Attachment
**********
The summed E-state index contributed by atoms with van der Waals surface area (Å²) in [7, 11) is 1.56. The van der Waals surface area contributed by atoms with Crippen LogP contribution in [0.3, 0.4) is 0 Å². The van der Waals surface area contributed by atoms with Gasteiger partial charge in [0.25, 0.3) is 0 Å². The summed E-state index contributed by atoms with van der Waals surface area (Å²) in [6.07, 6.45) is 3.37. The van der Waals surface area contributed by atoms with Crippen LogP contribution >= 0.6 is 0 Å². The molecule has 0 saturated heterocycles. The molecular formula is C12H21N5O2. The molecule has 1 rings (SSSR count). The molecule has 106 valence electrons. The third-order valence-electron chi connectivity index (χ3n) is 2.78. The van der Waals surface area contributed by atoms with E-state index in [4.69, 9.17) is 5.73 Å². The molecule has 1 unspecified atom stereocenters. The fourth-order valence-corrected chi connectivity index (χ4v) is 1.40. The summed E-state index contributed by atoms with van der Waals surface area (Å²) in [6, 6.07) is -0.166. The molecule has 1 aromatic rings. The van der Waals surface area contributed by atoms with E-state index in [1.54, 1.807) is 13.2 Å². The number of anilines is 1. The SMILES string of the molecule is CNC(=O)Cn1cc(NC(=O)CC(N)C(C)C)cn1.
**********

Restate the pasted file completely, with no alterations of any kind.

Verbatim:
The summed E-state index contributed by atoms with van der Waals surface area (Å²) in [7, 11) is 1.56. The van der Waals surface area contributed by atoms with Crippen LogP contribution in [0.3, 0.4) is 0 Å². The van der Waals surface area contributed by atoms with Gasteiger partial charge in [0.25, 0.3) is 0 Å². The summed E-state index contributed by atoms with van der Waals surface area (Å²) in [6.07, 6.45) is 3.37. The van der Waals surface area contributed by atoms with Crippen LogP contribution >= 0.6 is 0 Å². The molecule has 0 saturated heterocycles. The molecular formula is C12H21N5O2. The molecule has 1 rings (SSSR count). The molecule has 106 valence electrons. The third-order valence-electron chi connectivity index (χ3n) is 2.78. The van der Waals surface area contributed by atoms with E-state index in [4.69, 9.17) is 5.73 Å². The molecule has 1 unspecified atom stereocenters. The fourth-order valence-corrected chi connectivity index (χ4v) is 1.40. The summed E-state index contributed by atoms with van der Waals surface area (Å²) in [6, 6.07) is -0.166. The molecule has 1 aromatic rings. The van der Waals surface area contributed by atoms with E-state index in [1.54, 1.807) is 13.2 Å². The number of anilines is 1. The SMILES string of the molecule is CNC(=O)Cn1cc(NC(=O)CC(N)C(C)C)cn1.